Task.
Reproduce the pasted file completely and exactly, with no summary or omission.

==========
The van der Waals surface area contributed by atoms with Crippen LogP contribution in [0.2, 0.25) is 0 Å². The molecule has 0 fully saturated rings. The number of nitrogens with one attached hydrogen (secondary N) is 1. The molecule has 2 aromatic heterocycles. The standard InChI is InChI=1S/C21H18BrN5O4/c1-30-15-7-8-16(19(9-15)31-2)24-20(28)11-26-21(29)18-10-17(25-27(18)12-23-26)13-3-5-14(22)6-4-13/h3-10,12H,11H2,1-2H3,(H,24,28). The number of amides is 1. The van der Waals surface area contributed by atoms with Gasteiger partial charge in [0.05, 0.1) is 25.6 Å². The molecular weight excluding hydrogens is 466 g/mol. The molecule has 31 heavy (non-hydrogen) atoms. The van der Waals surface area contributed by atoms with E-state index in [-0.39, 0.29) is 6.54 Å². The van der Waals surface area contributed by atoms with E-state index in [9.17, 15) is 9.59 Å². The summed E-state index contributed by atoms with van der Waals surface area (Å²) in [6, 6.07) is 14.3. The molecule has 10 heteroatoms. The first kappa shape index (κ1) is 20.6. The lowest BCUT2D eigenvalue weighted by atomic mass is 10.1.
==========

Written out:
The van der Waals surface area contributed by atoms with Crippen LogP contribution in [0.2, 0.25) is 0 Å². The molecule has 0 fully saturated rings. The number of nitrogens with one attached hydrogen (secondary N) is 1. The molecule has 2 aromatic heterocycles. The standard InChI is InChI=1S/C21H18BrN5O4/c1-30-15-7-8-16(19(9-15)31-2)24-20(28)11-26-21(29)18-10-17(25-27(18)12-23-26)13-3-5-14(22)6-4-13/h3-10,12H,11H2,1-2H3,(H,24,28). The number of amides is 1. The van der Waals surface area contributed by atoms with Gasteiger partial charge in [0.05, 0.1) is 25.6 Å². The molecular weight excluding hydrogens is 466 g/mol. The molecule has 31 heavy (non-hydrogen) atoms. The van der Waals surface area contributed by atoms with E-state index in [-0.39, 0.29) is 6.54 Å². The van der Waals surface area contributed by atoms with E-state index in [9.17, 15) is 9.59 Å². The summed E-state index contributed by atoms with van der Waals surface area (Å²) in [6, 6.07) is 14.3. The molecule has 10 heteroatoms. The first kappa shape index (κ1) is 20.6. The lowest BCUT2D eigenvalue weighted by atomic mass is 10.1.